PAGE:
Comprehensive, all-in-one coverage of all major species presents everything you need to master anatomic concepts in one text.
Focus on essential anatomy of each species delivers just the right level of detail to help you establish a solid foundation for success.For the first time all images in the text appear in full color! This lifelike presentation clarifies anatomic concepts and structures in vibrant detail.
Vivid full-color dissection photographs help you translate anatomic knowledge to clinical practice and confidently perform dissection procedures.
A companion Evolve Resources website reinforces your understanding and helps you prepare for the NAVLEÒ board exam with 300 exam-style practice questions, a full-color electronic image collection, and more.
Since the first edition only five years ago, the simulation world has changed significantly -- current techniques have matured and new ones have appeared. This new edition deals with these new developments; in particular, there are sections on:
· Transition path sampling and diffusive barrier crossing to simulaterare events
· Dissipative particle dynamic as a course-grained simulation technique
· Novel schemes to compute the long-ranged forces
· Hamiltonian and non-Hamiltonian dynamics in the context constant-temperature and constant-pressure molecular dynamics simulations
· Multiple-time step algorithms as an alternative for constraints
· Defects in solids
· The pruned-enriched Rosenbluth sampling, recoil-growth, and concerted rotations for complex molecules
· Parallel tempering for glassy Hamiltonians
Examples are included that highlight current applications and the codes of case studies are available on the World Wide Web. Several new examples have been added since the first edition to illustrate recent applications. Questions are included in this new edition. No prior knowledge of computer simulation is assumed.
A remarkable achievement concise but informativeNo geneticist or physician interested in genetic diseases should be without a copy -- American Journal of Medical Genetics
Ever since the international Human Genome Project achieved its extraordinary goal of sequencing and mapping the entire human genomewith far-reaching implications for understanding the causes and diagnosis of human genetic disordersprogress in the field has been rapid. In the fourth edition of the bestselling Color Atlas of Genetics, readers will get a full overview of the field today, with an emphasis on the interface between fundamental principles and practical applications in medicine. The book utilizes the signature Flexibook format designed for easy visual learning and retention, and is invaluable for students, clinicians, and scientists interested in keeping current in this fast-moving area.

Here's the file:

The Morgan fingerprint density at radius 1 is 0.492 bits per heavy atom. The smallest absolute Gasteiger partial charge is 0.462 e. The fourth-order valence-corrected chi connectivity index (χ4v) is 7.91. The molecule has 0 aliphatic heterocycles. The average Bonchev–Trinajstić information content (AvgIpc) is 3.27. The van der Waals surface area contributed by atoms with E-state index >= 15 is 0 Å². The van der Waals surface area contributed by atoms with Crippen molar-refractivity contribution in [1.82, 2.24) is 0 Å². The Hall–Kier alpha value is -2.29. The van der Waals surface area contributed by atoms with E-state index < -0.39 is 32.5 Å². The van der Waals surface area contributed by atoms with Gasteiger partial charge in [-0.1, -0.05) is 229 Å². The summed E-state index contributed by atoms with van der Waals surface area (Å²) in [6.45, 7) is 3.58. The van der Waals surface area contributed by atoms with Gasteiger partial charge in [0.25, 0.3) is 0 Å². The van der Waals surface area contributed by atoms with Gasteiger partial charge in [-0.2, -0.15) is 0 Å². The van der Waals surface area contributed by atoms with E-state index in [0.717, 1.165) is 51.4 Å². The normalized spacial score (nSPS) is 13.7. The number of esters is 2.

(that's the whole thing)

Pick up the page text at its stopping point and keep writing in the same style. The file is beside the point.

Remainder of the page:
New topics in the fully revised fourth edition of this highly praised atlas:Genetic signaling pathways involved in genetic disordersDNA repair systemsGenomic disorders and genome-wide association studiesCancer genomesCiliopathies, neurocristopathies, and other groups of causally related disordersEpigenetic changes in certain disordersIllustrated outline of human evolution
With almost 200 stunning color plates concisely explained on facing pages, and including useful tables of data, a glossary of terms, key references, and online resources, this book makes every concept clear and accessible. It is an excellent introduction to genetics and basic genomics for students of medicine and biology, as well as an ideal teaching aid and refresher for investigators in any field of medicine or science.
For those involved in the identification and management of patients with inborn errors of metabolism, this book is now recognised as the standard textbook in this interdisciplinary field. It has proved to be indispensable for professionals in specialities ranging from pediatrics, neonatology, pathological biochemistry and genetics to neurology, internal medicine, nursing, dietetics and psychology. This 5th edition has been extensively revised and updated.
What ́s new
- Additional chapter focusing on inborn errors affecting adults, particularly the late neurological presentations
- Numerous updates on diagnostic procedures and treatment
- Newly discovered disorders.
As with previous editions, the book opens with a section presenting the clinical approach to inborn metabolic diseases for those cases in which a diagnosis is being sought. This now includes a chapter on the clinical presentation of metabolic diseases in the older age range, using an analogous structure. If a particular diagnosis is already suspected, the reader may refer to the following sections of the book containing general chapters on diagnostic procedures and treatment, and on specific groups of disorders. As with earlier editions, the chapters have been written by authors who are internationally recognised experts on their subjects. They provide information in a clear, relevant and concise manner using a coherent structure.